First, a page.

In 2003, the world of RFID technology looked bright. The idea of using UHF RFID solutions in commercial applications was about 10 years old and everyone was looking to expand its use.  IBM engineers obtained several RFID patents and began working with retailers, including Walmart, to streamline their business processes. As a result, Walmart announced that its top 100 vendors and suppliers would be required to tag all their cases and pallets with UHF RFID tags within two years. RFID technology seemed like it was about to take off. Everyone expected tremendous results. Unfortunately, that didn’t happen.

Why RFID Didn’t Succeed with the Push in the Early 2000s

In the end, Walmart’s pilot program proved unsuccessful for a few reasons.

1) RFID technology was immature.

Though UHF RFID technology has since become widely used, the available technology for UHF RFID (reading systems, tag constructions, and printing solutions) at the time wasn’t as advanced as it needed to be to fulfill the technology’s true potential.

2) No global RFID standards existed.

In 2003, the industry had yet to standardize RFID technology or agree on specific RFID protocols. This lack of standardization meant that not all RFID technology could interact effectively. For example, one manufacturer’s readers did not necessarily work with another manufacturer’s tags.

3) Data on RFID tags didn’t supply new information or insights.

At the time, most companies believed that RFID technology would provide higher ROI in supply chain applications. Proposed RFID solutions consequently focused primarily on the supply chain.  As a result, Walmart’s mandate required RFID tags only for cases and pallets directly within Walmart’s own supply chain.

Walmart suppliers were not anxious to comply with the new request. Suppliers already had barcode solutions in place with the information they needed for their supply chains. Adding RFID tags to their cases and pallets did not give them any new data or insights to offset the extra cost involved. Adding RFID was simply an extra expense for them.

How Today’s RFID Technology Differs from the Early 2000’s

In recent years, RFID technology has experienced a renaissance of sorts. It’s better than ever and provides a proven ROI for applications spanning from healthcare to retail to manufacturing and, of course, the supply chain.  New advancements in RFID reading and printing technologies have made RFID a sustainable and worthwhile technology.

Benefits and Improvements in RFID Applications Today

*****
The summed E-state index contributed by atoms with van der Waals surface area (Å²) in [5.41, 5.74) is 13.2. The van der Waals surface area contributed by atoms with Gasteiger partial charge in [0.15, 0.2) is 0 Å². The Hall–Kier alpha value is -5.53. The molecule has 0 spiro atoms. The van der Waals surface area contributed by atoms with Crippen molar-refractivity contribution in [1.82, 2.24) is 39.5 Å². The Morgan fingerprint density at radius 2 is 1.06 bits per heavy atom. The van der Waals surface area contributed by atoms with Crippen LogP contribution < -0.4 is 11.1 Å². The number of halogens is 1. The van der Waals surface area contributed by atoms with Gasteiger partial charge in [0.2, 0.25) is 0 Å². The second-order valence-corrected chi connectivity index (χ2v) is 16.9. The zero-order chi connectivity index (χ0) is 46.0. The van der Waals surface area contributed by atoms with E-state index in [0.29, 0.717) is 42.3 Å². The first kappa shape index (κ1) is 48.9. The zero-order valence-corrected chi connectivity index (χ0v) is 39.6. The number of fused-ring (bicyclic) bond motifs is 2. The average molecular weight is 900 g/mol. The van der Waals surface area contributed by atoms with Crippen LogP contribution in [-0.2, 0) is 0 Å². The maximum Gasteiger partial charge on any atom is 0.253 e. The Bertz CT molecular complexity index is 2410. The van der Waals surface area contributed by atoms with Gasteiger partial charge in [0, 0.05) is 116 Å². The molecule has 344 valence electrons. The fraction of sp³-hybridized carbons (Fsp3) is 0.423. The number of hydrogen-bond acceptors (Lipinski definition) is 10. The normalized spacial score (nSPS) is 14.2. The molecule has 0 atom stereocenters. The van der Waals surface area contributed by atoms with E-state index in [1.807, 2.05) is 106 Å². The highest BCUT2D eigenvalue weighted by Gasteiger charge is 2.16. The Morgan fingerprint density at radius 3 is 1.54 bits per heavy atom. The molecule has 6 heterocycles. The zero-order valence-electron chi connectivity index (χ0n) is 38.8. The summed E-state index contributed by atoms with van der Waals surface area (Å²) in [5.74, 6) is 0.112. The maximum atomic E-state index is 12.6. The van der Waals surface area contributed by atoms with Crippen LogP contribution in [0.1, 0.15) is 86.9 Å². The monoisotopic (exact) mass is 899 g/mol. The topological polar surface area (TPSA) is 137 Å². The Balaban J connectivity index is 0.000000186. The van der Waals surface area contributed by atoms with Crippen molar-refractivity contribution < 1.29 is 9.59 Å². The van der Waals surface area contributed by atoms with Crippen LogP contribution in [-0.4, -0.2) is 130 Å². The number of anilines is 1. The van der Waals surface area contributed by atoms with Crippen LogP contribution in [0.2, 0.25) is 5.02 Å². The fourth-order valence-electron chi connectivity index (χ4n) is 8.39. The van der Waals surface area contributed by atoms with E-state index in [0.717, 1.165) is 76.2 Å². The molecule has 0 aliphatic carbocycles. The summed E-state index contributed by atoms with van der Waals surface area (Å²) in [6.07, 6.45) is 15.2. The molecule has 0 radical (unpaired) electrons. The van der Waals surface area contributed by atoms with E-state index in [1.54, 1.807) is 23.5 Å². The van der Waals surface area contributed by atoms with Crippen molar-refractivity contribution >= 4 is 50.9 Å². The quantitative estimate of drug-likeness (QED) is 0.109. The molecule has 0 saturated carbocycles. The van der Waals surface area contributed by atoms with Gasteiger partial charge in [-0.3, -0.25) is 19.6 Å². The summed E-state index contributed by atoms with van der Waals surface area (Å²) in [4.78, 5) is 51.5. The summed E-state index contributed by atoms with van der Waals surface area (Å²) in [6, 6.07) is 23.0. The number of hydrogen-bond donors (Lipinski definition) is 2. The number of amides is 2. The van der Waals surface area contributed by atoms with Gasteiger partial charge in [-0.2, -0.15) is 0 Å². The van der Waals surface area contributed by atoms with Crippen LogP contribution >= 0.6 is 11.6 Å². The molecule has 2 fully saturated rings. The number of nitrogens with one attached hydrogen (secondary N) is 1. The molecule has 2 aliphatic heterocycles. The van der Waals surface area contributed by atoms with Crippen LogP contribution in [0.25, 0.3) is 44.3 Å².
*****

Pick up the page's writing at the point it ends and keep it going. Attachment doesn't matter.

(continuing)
1) It’s standardized

In 2004, EPCglobal (part of GS1 today) first published the Class 1 Gen2 interface protocol. This defined the requirements for an RFID system operating in the 860 MHz – 960 MHz UHF range. Over the next 10 years, many sectors began to adopt this protocol as an industry standard, and the technology slowly rebounded.

The Gen2 standard continues to evolve, and today we have Gen2 Version 2.1, which includes numerous enhancements and improvements.  The RAIN RFID Alliance was also established in 2014 to promote the adoption, interoperability and understanding of the technology. The success of the RAIN Alliance has led many to refer to the GS1 Gen2 standards simply as “RAIN RFID.”

Because of these standards, manufacturers, suppliers, and end users are now able to develop solutions that work efficiently with a variety of RFID products that operate together seamlessly in most applications.

2) It’s more advanced

RFID components and systems are more advanced now than they were in their earlier iterations. We have better readers, supporting software, RFID tags, and printing solutions. Innovative designs have also made RFID printers more versatile. For example, the ability to print on smaller tags and utilize diverse media constructions such as on-metal tags has opened a huge market for RFID.

3) RFID goes beyond pallets and cases   

After the Walmart RFID initiative of 2003, companies began to leverage RFID solutions beyond pallets, cases and the supply chain. RFID is now used in every industry from tracking patient samples in the hospital to taking item level inventory in retail environments.

4) Costs have come down significantly

Since the early 2000s, the cost for components in an RFID solution have dropped dramatically. This reduction not only makes RFID solutions more affordable, but it has taken them from negative to positive ROIs. Companies that launch a RFID solution today may be surprised by how affordable the initial hardware investment is. The cost for RFID labels, a major issue in the past, has also dropped significantly. New RFID printers are able to utilize these more affordable RFID tags which helps keep the day-to-day cost affordable.

Conclusion

We’ve come a long way since 2003. Smartphones are everywhere, traceability is more important than ever, and RFID technology has advanced enough to live up to its earlier, circa-2003 promise.

Printronix Auto ID believes the future of RFID is strong. We offer innovative RFID printers for every budget, size and application. If you’re unsure which printer will work best in your specific application just give us a call and we test your RFID tag and printer for maximum compatibility and productivity in our RFID Label Testing and Verification Lab. We are here to help.

 

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